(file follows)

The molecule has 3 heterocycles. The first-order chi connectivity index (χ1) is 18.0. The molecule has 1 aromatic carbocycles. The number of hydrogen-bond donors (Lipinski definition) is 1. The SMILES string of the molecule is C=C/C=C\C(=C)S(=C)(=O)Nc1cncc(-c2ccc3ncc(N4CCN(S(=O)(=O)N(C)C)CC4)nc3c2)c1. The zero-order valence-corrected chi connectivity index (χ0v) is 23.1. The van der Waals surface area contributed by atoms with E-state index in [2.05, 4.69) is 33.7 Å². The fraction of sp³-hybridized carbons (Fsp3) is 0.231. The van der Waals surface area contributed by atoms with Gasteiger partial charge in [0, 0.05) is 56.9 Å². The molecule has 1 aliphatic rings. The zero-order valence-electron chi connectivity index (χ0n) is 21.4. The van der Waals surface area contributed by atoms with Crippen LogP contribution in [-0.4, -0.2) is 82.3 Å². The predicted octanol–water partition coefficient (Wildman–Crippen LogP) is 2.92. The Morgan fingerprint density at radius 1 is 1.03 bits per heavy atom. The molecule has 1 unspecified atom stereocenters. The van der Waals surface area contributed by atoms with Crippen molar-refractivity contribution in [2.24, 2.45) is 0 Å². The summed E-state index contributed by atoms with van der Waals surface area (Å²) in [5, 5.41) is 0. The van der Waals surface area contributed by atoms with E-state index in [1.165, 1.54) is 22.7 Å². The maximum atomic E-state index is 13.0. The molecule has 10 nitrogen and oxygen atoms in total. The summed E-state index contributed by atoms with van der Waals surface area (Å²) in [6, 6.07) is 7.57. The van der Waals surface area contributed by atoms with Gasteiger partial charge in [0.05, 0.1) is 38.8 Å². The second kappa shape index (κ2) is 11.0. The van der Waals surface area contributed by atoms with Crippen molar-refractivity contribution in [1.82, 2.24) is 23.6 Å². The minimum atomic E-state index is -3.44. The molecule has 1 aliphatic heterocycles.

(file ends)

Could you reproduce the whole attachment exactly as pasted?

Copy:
The molecule has 3 heterocycles. The first-order chi connectivity index (χ1) is 18.0. The molecule has 1 aromatic carbocycles. The number of hydrogen-bond donors (Lipinski definition) is 1. The SMILES string of the molecule is C=C/C=C\C(=C)S(=C)(=O)Nc1cncc(-c2ccc3ncc(N4CCN(S(=O)(=O)N(C)C)CC4)nc3c2)c1. The zero-order valence-corrected chi connectivity index (χ0v) is 23.1. The van der Waals surface area contributed by atoms with E-state index in [2.05, 4.69) is 33.7 Å². The fraction of sp³-hybridized carbons (Fsp3) is 0.231. The van der Waals surface area contributed by atoms with Gasteiger partial charge in [0, 0.05) is 56.9 Å². The molecule has 1 aliphatic rings. The zero-order valence-electron chi connectivity index (χ0n) is 21.4. The van der Waals surface area contributed by atoms with Crippen LogP contribution in [-0.4, -0.2) is 82.3 Å². The predicted octanol–water partition coefficient (Wildman–Crippen LogP) is 2.92. The Morgan fingerprint density at radius 1 is 1.03 bits per heavy atom. The molecule has 1 unspecified atom stereocenters. The van der Waals surface area contributed by atoms with Crippen molar-refractivity contribution in [2.24, 2.45) is 0 Å². The summed E-state index contributed by atoms with van der Waals surface area (Å²) in [5, 5.41) is 0. The van der Waals surface area contributed by atoms with E-state index in [1.165, 1.54) is 22.7 Å². The maximum atomic E-state index is 13.0. The molecule has 10 nitrogen and oxygen atoms in total. The summed E-state index contributed by atoms with van der Waals surface area (Å²) in [6, 6.07) is 7.57. The van der Waals surface area contributed by atoms with Gasteiger partial charge in [0.05, 0.1) is 38.8 Å². The second kappa shape index (κ2) is 11.0. The van der Waals surface area contributed by atoms with Crippen molar-refractivity contribution in [1.82, 2.24) is 23.6 Å². The minimum atomic E-state index is -3.44. The molecule has 1 aliphatic heterocycles.